Binod Didn’t Run

February 28, 2017

Watching Binod as he laughs and kicks a soccer ball around with his friends in the dusty yard at Hamro Ghar, GoodWeave’s Khathmandu refuge for rescued child workers, it’s easy enough to convince yourself that you’re looking at a normal Nepalese kid at play. But while he may be busy trying to live a normal childhood, there’s nothing normal about his past.

Before he arrived at Hamro Ghar, Binod’s days weren’t filled with soccer and friends and laughter. They were spent tying knots in a rug factory—typically for 15 hours at a time. When asked, he will reluctantly share the story of his early life in short, quiet bursts of emotion-laden memory. “I felt nothing inside,” he says, looking down at his feet. “Everything was full of pain.”

Prior to his arrival at Hamro Ghar, Binod had never been to school. His was a childhood of labor—and loss. His father died of tuberculosis; his mother eventually ran off with a neighbor, abandoning her children. Binod and his siblings struggled in vain to manage on their own. “We never had enough food for everyone, or enough water to drink,” he says. “Our house was a hut with one room. When it rained outside, it rained inside too.”

The children were forced to split up. A brother went to a factory; Binod was sent away to live with his cousin. When a neighbor offered to pay for a bus ticket to Kathmandu, Binod briefly allowed himself to hope that he was headed to greater opportunity and a better life. Instead he found himself, at age nine, sitting at a loom in a rug factory.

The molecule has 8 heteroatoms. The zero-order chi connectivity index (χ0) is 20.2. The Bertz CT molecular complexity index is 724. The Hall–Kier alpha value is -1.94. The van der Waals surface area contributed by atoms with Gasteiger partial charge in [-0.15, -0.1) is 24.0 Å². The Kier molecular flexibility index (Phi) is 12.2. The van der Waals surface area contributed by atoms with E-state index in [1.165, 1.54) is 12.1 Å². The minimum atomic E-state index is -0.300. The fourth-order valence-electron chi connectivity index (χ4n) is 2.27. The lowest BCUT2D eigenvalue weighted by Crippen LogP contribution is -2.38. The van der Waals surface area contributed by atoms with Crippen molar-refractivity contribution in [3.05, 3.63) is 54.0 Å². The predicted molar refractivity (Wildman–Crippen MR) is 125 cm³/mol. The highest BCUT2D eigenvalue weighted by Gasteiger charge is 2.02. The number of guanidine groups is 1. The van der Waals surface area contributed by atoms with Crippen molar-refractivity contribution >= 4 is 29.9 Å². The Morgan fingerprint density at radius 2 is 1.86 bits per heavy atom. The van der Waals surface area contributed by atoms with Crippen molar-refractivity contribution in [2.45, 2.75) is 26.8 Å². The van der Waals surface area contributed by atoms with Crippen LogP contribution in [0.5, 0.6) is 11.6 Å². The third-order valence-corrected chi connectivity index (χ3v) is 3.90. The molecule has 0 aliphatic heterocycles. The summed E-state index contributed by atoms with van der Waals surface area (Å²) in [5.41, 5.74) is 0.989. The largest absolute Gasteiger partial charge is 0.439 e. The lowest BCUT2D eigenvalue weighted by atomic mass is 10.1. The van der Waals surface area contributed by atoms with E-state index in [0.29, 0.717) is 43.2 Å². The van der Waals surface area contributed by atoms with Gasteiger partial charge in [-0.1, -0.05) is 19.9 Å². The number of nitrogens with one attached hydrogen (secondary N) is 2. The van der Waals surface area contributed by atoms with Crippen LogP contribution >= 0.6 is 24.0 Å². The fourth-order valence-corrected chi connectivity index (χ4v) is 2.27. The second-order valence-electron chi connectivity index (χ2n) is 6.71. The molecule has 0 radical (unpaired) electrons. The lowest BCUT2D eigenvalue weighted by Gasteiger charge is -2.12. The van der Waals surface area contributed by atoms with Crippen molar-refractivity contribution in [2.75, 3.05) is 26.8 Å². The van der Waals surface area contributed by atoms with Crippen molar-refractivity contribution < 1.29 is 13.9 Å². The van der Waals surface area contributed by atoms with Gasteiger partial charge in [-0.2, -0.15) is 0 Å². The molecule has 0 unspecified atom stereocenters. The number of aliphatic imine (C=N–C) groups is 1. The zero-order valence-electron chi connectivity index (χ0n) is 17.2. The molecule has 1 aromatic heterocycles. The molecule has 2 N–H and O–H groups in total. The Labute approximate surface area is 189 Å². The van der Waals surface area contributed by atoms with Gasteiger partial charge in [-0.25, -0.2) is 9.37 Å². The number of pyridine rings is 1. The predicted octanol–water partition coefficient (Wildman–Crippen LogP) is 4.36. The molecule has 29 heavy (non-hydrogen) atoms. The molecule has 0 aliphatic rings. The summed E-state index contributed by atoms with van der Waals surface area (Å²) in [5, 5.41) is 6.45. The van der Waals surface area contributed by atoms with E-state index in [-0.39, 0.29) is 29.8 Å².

“There was so much pressure—the designs were so hard to learn,” he recalls. “Tying so many knots all day hurt so bad. We had to wash the blood off the rugs.” Bleeding fingers, lack of sleep, beatings, and endless work: That was Binod’s new life. Sadly, it’s also the story of millions of other children who are forced to work when they should be studying, playing, and growing up with compassionate caregivers to look after them.

One day a GoodWeave inspector made a surprise visit to the factory where Binod worked. “The boss said to run,” he remembers, “but I didn’t run. I stayed, so they could save me and get me out.”

He hasn’t forgotten his previous life, he says, and he never will. But the amazing recuperative abilities of children are well documented—and the power of loving attention, good nutrition, and educational support of the sort that he now receives can’t be underestimated. The brave little boy who dared to stand his ground when ordered to run from the inspector who would free him now dreams of becoming a doctor, and has this to say to any other children who might find themselves trapped inside the prison of forced labor: “Run away, if you can, to a school. Study and learn. It’s the only way to a happier life.”